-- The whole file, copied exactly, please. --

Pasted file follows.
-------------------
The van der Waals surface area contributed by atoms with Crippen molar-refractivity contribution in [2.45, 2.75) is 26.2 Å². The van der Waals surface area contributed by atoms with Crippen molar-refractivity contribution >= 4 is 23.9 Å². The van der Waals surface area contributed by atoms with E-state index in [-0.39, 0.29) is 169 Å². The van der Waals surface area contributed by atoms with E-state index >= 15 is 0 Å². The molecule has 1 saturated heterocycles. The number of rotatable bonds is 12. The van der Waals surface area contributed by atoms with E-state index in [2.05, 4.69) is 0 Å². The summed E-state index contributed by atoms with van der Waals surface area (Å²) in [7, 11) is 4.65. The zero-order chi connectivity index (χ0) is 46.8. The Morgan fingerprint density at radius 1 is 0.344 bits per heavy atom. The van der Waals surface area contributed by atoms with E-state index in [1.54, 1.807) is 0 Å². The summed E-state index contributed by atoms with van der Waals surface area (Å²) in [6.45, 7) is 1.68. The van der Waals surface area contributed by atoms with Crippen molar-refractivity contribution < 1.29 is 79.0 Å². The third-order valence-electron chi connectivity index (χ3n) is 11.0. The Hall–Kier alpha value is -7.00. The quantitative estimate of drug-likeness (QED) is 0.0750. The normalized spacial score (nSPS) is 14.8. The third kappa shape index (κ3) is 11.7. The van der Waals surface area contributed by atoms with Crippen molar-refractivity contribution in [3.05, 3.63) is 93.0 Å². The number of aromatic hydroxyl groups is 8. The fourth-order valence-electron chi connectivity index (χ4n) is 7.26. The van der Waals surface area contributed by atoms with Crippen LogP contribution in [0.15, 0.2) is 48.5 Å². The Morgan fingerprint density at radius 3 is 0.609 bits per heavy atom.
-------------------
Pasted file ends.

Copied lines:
The van der Waals surface area contributed by atoms with Crippen molar-refractivity contribution in [2.45, 2.75) is 26.2 Å². The van der Waals surface area contributed by atoms with Crippen molar-refractivity contribution >= 4 is 23.9 Å². The van der Waals surface area contributed by atoms with E-state index in [-0.39, 0.29) is 169 Å². The van der Waals surface area contributed by atoms with E-state index >= 15 is 0 Å². The molecule has 1 saturated heterocycles. The number of rotatable bonds is 12. The van der Waals surface area contributed by atoms with E-state index in [2.05, 4.69) is 0 Å². The summed E-state index contributed by atoms with van der Waals surface area (Å²) in [7, 11) is 4.65. The zero-order chi connectivity index (χ0) is 46.8. The Morgan fingerprint density at radius 1 is 0.344 bits per heavy atom. The van der Waals surface area contributed by atoms with E-state index in [1.54, 1.807) is 0 Å². The summed E-state index contributed by atoms with van der Waals surface area (Å²) in [6.45, 7) is 1.68. The van der Waals surface area contributed by atoms with Crippen molar-refractivity contribution < 1.29 is 79.0 Å². The third-order valence-electron chi connectivity index (χ3n) is 11.0. The Hall–Kier alpha value is -7.00. The quantitative estimate of drug-likeness (QED) is 0.0750. The normalized spacial score (nSPS) is 14.8. The third kappa shape index (κ3) is 11.7. The van der Waals surface area contributed by atoms with Crippen molar-refractivity contribution in [3.05, 3.63) is 93.0 Å². The number of aromatic hydroxyl groups is 8. The fourth-order valence-electron chi connectivity index (χ4n) is 7.26. The van der Waals surface area contributed by atoms with Crippen LogP contribution in [0.15, 0.2) is 48.5 Å². The Morgan fingerprint density at radius 3 is 0.609 bits per heavy atom.